Through the interrelations, dependencies, and coupling patterns between ionosphere, thermosphere, and magnetosphere variability, the JSG 1 aims to improve the understanding of the coupled processes in the MIT system, and considerations of the solar contribution. In addition, tides from the lower atmosphere forcing can feed into the electrodynamics, and have a composition effect leading to changes in the MIT system. In this scheme, our tasks are addressed to exploit the knowledge of the tight MIT coupling by investigating multiple types of magnetosphere, ionosphere, and thermosphere observations. The final outcome will help to enhance the predictive capability of empirical and physics-based models through interrelations, dependencies, and coupled patterns of variability between the essential geodetic variables.
• Characterize and parameterize the global modes of MIT variations associated with diurnal, seasonal, and space weather drivers, as well as the lower atmosphere forcing.
• Determine and parameterize the mechanisms responsible for discrepancies between observables and the present models.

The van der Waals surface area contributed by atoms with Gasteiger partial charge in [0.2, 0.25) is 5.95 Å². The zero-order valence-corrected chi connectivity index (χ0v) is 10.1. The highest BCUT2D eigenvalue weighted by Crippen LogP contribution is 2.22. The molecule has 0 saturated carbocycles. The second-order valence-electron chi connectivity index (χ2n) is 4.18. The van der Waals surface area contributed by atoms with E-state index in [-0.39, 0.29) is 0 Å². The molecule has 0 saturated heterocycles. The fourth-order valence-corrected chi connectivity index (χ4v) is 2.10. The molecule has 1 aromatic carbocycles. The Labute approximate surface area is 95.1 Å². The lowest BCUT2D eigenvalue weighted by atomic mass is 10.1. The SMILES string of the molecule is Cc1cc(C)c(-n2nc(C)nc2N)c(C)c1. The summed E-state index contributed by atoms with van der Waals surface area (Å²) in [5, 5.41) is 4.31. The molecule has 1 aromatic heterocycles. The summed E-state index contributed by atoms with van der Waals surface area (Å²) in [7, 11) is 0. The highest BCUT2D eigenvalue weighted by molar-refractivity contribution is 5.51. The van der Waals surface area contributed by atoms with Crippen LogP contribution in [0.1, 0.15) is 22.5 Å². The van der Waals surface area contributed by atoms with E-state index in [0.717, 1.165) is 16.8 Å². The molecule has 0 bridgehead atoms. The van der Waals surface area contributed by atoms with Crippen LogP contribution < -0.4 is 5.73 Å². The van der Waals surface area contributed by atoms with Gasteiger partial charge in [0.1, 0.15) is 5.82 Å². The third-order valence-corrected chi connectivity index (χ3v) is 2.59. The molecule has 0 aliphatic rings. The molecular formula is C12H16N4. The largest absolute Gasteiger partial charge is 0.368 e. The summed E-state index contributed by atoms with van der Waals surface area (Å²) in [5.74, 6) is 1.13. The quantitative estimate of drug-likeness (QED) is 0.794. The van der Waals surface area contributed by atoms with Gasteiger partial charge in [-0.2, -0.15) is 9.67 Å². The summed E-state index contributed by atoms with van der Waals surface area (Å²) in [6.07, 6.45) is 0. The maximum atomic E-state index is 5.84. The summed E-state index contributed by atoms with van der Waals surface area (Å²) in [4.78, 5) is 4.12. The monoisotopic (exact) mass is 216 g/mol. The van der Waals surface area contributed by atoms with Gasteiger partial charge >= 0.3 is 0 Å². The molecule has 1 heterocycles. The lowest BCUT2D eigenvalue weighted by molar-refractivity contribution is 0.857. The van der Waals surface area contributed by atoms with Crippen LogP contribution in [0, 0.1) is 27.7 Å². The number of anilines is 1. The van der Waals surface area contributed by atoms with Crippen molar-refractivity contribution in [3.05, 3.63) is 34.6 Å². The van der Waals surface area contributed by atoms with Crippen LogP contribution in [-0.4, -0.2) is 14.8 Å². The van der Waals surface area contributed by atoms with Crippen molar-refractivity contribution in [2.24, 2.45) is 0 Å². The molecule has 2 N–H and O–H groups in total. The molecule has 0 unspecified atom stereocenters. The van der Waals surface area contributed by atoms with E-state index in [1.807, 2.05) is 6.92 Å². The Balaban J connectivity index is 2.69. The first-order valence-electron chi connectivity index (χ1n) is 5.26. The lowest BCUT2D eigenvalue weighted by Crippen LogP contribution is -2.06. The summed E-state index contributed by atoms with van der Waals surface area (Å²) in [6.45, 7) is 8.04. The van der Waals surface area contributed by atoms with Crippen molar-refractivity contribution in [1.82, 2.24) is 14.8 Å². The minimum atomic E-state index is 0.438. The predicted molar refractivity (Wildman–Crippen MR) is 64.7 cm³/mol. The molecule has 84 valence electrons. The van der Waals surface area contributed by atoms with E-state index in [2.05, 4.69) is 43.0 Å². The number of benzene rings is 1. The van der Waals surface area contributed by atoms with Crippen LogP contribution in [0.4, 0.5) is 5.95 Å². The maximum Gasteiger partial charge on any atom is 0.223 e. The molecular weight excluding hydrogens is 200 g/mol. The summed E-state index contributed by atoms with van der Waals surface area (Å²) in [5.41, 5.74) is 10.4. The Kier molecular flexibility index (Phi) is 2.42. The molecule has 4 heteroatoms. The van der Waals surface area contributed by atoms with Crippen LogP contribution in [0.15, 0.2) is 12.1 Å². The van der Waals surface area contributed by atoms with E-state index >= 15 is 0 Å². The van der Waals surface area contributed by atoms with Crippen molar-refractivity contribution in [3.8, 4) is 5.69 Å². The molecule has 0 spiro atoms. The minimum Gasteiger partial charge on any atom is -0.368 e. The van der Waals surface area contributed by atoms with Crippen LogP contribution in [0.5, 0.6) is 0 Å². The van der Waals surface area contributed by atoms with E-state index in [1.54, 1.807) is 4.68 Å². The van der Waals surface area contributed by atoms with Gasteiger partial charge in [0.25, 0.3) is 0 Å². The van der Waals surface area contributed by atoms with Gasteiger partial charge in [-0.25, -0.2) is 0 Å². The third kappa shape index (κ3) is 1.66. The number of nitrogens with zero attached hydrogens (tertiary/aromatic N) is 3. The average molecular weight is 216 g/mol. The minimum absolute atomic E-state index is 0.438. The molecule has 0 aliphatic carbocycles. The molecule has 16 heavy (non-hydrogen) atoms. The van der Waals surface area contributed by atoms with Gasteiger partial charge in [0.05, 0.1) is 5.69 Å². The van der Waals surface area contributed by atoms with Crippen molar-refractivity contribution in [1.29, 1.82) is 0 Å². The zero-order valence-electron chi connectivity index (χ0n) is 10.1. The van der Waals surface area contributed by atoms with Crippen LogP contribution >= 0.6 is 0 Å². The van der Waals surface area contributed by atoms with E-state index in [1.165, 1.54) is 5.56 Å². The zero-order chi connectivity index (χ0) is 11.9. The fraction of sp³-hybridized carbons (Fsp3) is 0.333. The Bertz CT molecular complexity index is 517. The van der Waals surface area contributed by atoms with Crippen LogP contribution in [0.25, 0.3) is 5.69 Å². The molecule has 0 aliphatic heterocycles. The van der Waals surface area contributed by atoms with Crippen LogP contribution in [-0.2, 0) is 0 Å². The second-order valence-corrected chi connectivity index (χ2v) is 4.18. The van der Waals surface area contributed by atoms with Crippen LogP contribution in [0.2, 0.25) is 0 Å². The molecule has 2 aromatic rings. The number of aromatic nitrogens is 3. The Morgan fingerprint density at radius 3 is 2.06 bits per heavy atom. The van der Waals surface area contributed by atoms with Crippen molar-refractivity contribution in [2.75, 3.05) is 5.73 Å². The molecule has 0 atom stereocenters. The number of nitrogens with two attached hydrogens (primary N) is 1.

• Detect and investigate coupled processes in the MIT system for the deciphering of physical laws and principles such as continuity, energy and momentum equations and solving partial differential equations.

JWG 1: Electron density modelling
(Led by GGOS; joint with Commission 4, Sub-Commission 4.3)

Chair: Fabricio dos Santos Prol (Germany,
Vice-Chair: Alberto Garcia-Rigo (Spain,

Terms of Reference (ToR)/Description:
The main goal of this group is to disseminate and evaluate established methods of 3D electron density estimation in terms of electron density, peak height, Total Electron Content (TEC), or other derived products that can be effectively used for GNSS positioning or for analyzing perturbed conditions due to representative space weather events. It is planned to generate products, showing the general error given by such 3D electron density estimations and, also, distribute information regarding to space weather conditions. To achieve this main goal, the following objectives are defined.
• Develop a database, where the methods from the group members will be able to be evaluated in terms of GNSS, radio-occultation, DORIS, in-situ data, altimeters, among other electron density and TEC measurements.
• Evaluate established methods for 3D electron density estimation in order to define their accuracy related to specific parameters of great importance for Space Weather and Geodesy.
• Generate products indicating the space weather conditions and expected errors of the methods.
• Carry out surveys in order to detect if the products are linked to the user’s specific needs. Based on an analysis of the user needs, re-adaptations will be identified in order to improve the products in an iterative process. It is planned to define which parameters are of interest for the users and to detect additional information that may be required.